On Being Excomunicated
I am trying to understand disappearance. When a person chooses not to communicate, does it mean that person is busy? Could he be on a vacation overseas? Could it have been something that I said, or did I say nothing when I should have said something?
Because here I am walking around thinking everything is right in the world, that every baby born for the last six months has had ten fingers and ten toes. I thought the rain in the forecast meant the grass was growing, that the chill in the air meant fresh fruit, not the end of something.
When a person chooses not to communicate with you, that person holds all the cards, all the power.
There is little for the excommunicated to do but look at the sky but wonder and try to determine how it could be so blue, cry a little – alone, maybe – in the car, but put on a happy face, as if being forgotten does not hurt like a hundred bee stings, or the bloody scratch from the extended claws of a trusted cat.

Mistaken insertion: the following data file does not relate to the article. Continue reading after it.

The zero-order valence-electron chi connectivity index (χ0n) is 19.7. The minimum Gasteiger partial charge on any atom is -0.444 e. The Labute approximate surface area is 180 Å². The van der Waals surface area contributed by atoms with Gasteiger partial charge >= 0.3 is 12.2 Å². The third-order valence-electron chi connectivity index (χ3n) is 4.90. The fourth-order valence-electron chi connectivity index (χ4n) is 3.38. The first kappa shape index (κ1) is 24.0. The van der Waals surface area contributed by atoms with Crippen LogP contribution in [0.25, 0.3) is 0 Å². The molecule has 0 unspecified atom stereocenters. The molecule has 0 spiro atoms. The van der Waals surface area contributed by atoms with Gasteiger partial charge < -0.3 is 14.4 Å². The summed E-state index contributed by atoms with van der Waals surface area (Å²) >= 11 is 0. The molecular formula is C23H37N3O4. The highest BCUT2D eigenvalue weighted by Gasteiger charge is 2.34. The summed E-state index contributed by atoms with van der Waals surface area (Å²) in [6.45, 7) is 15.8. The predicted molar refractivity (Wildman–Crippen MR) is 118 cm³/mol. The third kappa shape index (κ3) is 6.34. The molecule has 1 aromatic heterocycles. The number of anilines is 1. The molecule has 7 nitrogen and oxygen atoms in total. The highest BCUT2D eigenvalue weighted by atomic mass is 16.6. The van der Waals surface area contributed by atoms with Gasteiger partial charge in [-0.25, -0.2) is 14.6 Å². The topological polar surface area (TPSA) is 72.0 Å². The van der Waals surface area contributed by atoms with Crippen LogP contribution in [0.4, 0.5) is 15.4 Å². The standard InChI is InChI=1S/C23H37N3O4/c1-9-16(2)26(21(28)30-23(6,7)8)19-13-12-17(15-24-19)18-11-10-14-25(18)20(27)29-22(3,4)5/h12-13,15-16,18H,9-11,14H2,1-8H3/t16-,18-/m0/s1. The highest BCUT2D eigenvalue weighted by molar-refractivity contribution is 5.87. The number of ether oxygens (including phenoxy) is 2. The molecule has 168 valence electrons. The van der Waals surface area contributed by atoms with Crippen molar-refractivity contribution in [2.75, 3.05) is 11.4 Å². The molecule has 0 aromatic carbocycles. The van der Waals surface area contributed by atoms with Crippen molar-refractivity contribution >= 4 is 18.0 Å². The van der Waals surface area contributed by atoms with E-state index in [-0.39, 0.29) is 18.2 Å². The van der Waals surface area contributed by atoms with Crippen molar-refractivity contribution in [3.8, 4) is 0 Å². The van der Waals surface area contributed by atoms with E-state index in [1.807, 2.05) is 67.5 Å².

Could it be that the person has decided that you are not, in fact, worth the effort – and has left you to figure it out? If that is the case, I am slug-slow at “figgering” and would prefer, like a racehorse with a broken leg, to be put out of my misery more cleanly. In this case without a bullet, but perhaps the words, “In case you haven’t figured it out by now, I’m already gone.”
How have you dealt with the loss of a friendship?